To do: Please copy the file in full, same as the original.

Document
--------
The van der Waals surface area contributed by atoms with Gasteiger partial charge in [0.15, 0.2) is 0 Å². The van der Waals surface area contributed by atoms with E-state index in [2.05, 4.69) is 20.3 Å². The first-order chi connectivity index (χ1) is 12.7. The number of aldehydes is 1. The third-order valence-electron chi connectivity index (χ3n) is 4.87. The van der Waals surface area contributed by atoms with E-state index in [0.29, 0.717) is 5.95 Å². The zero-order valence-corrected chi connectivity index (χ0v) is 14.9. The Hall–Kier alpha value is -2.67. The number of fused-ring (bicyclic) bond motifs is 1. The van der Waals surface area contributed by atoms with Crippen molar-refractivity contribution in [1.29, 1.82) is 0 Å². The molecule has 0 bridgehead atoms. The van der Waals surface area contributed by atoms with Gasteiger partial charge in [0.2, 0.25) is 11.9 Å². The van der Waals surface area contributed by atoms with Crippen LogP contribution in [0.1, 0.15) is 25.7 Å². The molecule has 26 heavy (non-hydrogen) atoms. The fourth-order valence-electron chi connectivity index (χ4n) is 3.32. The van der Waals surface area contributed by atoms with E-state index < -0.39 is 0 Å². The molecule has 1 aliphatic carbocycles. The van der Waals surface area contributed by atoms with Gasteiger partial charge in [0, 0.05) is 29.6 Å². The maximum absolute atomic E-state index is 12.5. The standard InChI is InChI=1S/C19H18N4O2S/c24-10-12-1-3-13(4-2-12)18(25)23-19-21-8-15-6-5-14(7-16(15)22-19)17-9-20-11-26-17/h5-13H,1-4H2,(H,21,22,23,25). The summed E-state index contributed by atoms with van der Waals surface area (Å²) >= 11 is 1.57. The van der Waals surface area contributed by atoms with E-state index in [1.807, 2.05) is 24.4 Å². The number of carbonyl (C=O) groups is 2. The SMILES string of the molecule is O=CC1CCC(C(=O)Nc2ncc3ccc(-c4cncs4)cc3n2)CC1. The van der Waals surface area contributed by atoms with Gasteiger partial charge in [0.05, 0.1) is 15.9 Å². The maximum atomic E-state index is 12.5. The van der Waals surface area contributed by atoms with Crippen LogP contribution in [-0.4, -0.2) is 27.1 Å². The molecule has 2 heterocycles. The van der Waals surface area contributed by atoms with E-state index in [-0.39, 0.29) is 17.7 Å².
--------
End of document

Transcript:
The van der Waals surface area contributed by atoms with Gasteiger partial charge in [0.15, 0.2) is 0 Å². The van der Waals surface area contributed by atoms with E-state index in [2.05, 4.69) is 20.3 Å². The first-order chi connectivity index (χ1) is 12.7. The number of aldehydes is 1. The third-order valence-electron chi connectivity index (χ3n) is 4.87. The van der Waals surface area contributed by atoms with E-state index in [0.29, 0.717) is 5.95 Å². The zero-order valence-corrected chi connectivity index (χ0v) is 14.9. The Hall–Kier alpha value is -2.67. The number of fused-ring (bicyclic) bond motifs is 1. The van der Waals surface area contributed by atoms with Crippen molar-refractivity contribution in [1.29, 1.82) is 0 Å². The molecule has 0 bridgehead atoms. The van der Waals surface area contributed by atoms with Gasteiger partial charge in [0.2, 0.25) is 11.9 Å². The van der Waals surface area contributed by atoms with Crippen LogP contribution in [0.1, 0.15) is 25.7 Å². The molecule has 26 heavy (non-hydrogen) atoms. The fourth-order valence-electron chi connectivity index (χ4n) is 3.32. The van der Waals surface area contributed by atoms with E-state index < -0.39 is 0 Å². The molecule has 1 aliphatic carbocycles. The van der Waals surface area contributed by atoms with Gasteiger partial charge in [0, 0.05) is 29.6 Å². The maximum absolute atomic E-state index is 12.5. The standard InChI is InChI=1S/C19H18N4O2S/c24-10-12-1-3-13(4-2-12)18(25)23-19-21-8-15-6-5-14(7-16(15)22-19)17-9-20-11-26-17/h5-13H,1-4H2,(H,21,22,23,25). The summed E-state index contributed by atoms with van der Waals surface area (Å²) >= 11 is 1.57. The van der Waals surface area contributed by atoms with E-state index in [1.807, 2.05) is 24.4 Å². The number of carbonyl (C=O) groups is 2. The SMILES string of the molecule is O=CC1CCC(C(=O)Nc2ncc3ccc(-c4cncs4)cc3n2)CC1. The van der Waals surface area contributed by atoms with Gasteiger partial charge in [0.05, 0.1) is 15.9 Å². The maximum atomic E-state index is 12.5. The van der Waals surface area contributed by atoms with Crippen LogP contribution in [-0.4, -0.2) is 27.1 Å². The molecule has 2 heterocycles. The van der Waals surface area contributed by atoms with E-state index in [-0.39, 0.29) is 17.7 Å².